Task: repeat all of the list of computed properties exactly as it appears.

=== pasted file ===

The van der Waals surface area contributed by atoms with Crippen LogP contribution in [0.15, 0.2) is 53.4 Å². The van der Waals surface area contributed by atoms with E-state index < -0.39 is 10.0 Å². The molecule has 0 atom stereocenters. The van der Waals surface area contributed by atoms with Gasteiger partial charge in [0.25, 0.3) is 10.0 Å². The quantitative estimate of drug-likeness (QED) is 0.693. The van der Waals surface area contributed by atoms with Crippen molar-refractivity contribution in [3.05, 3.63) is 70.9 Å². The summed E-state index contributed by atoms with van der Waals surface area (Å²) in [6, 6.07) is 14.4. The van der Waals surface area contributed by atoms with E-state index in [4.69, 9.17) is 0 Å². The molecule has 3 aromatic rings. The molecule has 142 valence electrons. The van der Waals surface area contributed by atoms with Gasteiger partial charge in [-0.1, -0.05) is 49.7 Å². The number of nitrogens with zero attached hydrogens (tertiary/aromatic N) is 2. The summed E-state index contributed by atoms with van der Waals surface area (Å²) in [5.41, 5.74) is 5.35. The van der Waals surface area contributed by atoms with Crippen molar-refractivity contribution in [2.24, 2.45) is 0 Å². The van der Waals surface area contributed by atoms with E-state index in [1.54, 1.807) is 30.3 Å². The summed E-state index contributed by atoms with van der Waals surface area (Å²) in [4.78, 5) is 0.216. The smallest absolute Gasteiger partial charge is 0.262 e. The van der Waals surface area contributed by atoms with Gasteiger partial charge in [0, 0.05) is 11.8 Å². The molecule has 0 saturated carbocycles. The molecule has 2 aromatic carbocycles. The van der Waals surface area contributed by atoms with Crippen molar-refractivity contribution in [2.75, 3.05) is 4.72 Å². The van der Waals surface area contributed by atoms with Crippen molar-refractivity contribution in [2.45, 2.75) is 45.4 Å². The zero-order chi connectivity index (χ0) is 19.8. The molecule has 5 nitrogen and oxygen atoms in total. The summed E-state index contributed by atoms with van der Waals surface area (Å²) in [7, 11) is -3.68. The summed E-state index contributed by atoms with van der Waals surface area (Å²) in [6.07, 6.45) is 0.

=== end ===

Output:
The van der Waals surface area contributed by atoms with Crippen LogP contribution in [0.15, 0.2) is 53.4 Å². The van der Waals surface area contributed by atoms with E-state index < -0.39 is 10.0 Å². The molecule has 0 atom stereocenters. The van der Waals surface area contributed by atoms with Gasteiger partial charge in [0.25, 0.3) is 10.0 Å². The quantitative estimate of drug-likeness (QED) is 0.693. The van der Waals surface area contributed by atoms with Crippen molar-refractivity contribution in [3.05, 3.63) is 70.9 Å². The summed E-state index contributed by atoms with van der Waals surface area (Å²) in [6, 6.07) is 14.4. The van der Waals surface area contributed by atoms with E-state index in [4.69, 9.17) is 0 Å². The molecule has 3 aromatic rings. The molecule has 142 valence electrons. The van der Waals surface area contributed by atoms with Gasteiger partial charge in [-0.1, -0.05) is 49.7 Å². The number of nitrogens with zero attached hydrogens (tertiary/aromatic N) is 2. The summed E-state index contributed by atoms with van der Waals surface area (Å²) in [5.41, 5.74) is 5.35. The van der Waals surface area contributed by atoms with Crippen molar-refractivity contribution in [2.24, 2.45) is 0 Å². The van der Waals surface area contributed by atoms with E-state index in [1.54, 1.807) is 30.3 Å². The summed E-state index contributed by atoms with van der Waals surface area (Å²) in [4.78, 5) is 0.216. The smallest absolute Gasteiger partial charge is 0.262 e. The van der Waals surface area contributed by atoms with Gasteiger partial charge in [0, 0.05) is 11.8 Å². The molecule has 0 saturated carbocycles. The molecule has 2 aromatic carbocycles. The van der Waals surface area contributed by atoms with Crippen molar-refractivity contribution in [2.75, 3.05) is 4.72 Å². The van der Waals surface area contributed by atoms with Crippen molar-refractivity contribution in [2.45, 2.75) is 45.4 Å². The zero-order chi connectivity index (χ0) is 19.8. The molecule has 5 nitrogen and oxygen atoms in total. The summed E-state index contributed by atoms with van der Waals surface area (Å²) in [7, 11) is -3.68. The summed E-state index contributed by atoms with van der Waals surface area (Å²) in [6.07, 6.45) is 0.